But after Chloe went through 50 posts on this Instagram account, she found that there were exactly 200 comments on almost every single picture.
Chloe believes that these bloggers are getting these exact numbers via ‘comment pods’, WhatsApp groups made up of hundreds of wannabe influencers.
‘You post your pictures or the link in the group, and everyone in that group will like and comment,’ the sleuthing beauty blogger explained.
‘So if there’s 200 people in the group, you know you’re getting 200 comments because, before you can post your photo in the group, you must comment on every single person’s photo in that Whatsapp group.’
And, after examining these profiles, Chloe believes that influencers aren’t even writing the comments themselves but rather hiring ‘virtual assistants’ to do so.
‘I’ve been following certain people to figure out how they’re doing this, and I believe they’re hiring someone in a foreign country,’ Chloe said.
Chloe found it strange that the same girls she had met and chatted with at events were leaving comments in broken English that often didn’t make any sense.
She also found evidence of her theory on SocialBlade , a social media analytics site, and found how different her projection of growth looked to these accounts sudden rises and dips
Meanwhile Chloe pointed out how her photos naturally get a varied amount of comments and likes each day, rather than these profiles that consistently get the same number
She also found evidence of her theory on SocialBlade, a social media analytics site that can track the growth of any Instagram, YouTube, or Twitter account.
Chloe compared her own projection of growth to that of two users who she suspected were buying fake followers, muzzing out their names.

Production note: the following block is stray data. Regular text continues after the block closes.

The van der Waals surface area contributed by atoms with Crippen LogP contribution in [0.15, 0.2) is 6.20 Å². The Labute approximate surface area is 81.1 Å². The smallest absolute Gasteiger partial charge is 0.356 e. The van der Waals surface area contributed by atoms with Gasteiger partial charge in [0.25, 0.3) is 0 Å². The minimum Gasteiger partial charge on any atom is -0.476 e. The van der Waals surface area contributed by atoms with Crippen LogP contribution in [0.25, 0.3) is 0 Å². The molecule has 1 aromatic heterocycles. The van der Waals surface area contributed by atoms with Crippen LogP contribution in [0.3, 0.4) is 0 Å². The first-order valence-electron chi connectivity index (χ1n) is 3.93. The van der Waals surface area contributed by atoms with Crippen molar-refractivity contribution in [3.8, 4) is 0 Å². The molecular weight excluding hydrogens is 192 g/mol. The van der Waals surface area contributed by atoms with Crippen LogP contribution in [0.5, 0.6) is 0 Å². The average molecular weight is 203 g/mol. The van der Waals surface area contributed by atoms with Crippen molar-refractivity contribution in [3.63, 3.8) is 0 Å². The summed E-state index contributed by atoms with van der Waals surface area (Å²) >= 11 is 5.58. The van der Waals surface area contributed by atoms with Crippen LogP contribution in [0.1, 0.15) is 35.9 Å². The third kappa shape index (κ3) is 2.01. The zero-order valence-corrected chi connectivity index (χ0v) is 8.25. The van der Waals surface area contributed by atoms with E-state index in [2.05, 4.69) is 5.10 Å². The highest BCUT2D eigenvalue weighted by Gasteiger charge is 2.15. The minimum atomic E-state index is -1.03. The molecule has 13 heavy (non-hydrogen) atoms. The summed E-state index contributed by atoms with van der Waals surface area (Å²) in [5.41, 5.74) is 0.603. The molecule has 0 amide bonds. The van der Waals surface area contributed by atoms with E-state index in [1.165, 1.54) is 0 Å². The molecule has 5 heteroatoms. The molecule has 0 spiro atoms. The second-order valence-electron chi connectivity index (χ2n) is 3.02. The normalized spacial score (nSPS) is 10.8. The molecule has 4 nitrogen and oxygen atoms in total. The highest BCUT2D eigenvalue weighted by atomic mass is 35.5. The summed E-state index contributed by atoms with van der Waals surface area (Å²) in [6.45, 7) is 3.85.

‘I’ve got a very smooth projection of growth, and there are some times when that projection increases quite rapidly and sometimes when it’s really slow,’ she explained.
‘You can see pretty clearly that these people are buying followers once a week. It will go up really fast and plateau really fast, these followers have been bought in chunks.’
‘It’s natural that someone might have a very rapid projection – I get them when I do giveaways or someone gives me a shout out – but to have a succession of it 10 weeks in a row, I do not know how that’s possible.’
Chloe then recommended that any fake influencers who were watching start from scratch and try to build a legitimate fan base
Chloe said she was speaking out to help brands learn how to avoid being conned and paying for ‘fake followers, fake likes, and fake comments’.
‘The second a brand invests their ad dollars or gives opportunities or products to fake influencers, that’s where I think it’s fraud,’ she said.
‘This person has a fake following, it’s not legitimate, but the brand doesn’t know that. The brand isn’t going to get anything out of it.’
Chloe then recommended that any fake influencers who were watching should start from scratch and try to build a legitimate fan base.
‘Your only form of recourse would be to start a new account, just tell everyone you got hacked and start again,’ she said.
‘It’s my duty, as someone in my position, to Edward Snowden this s***.’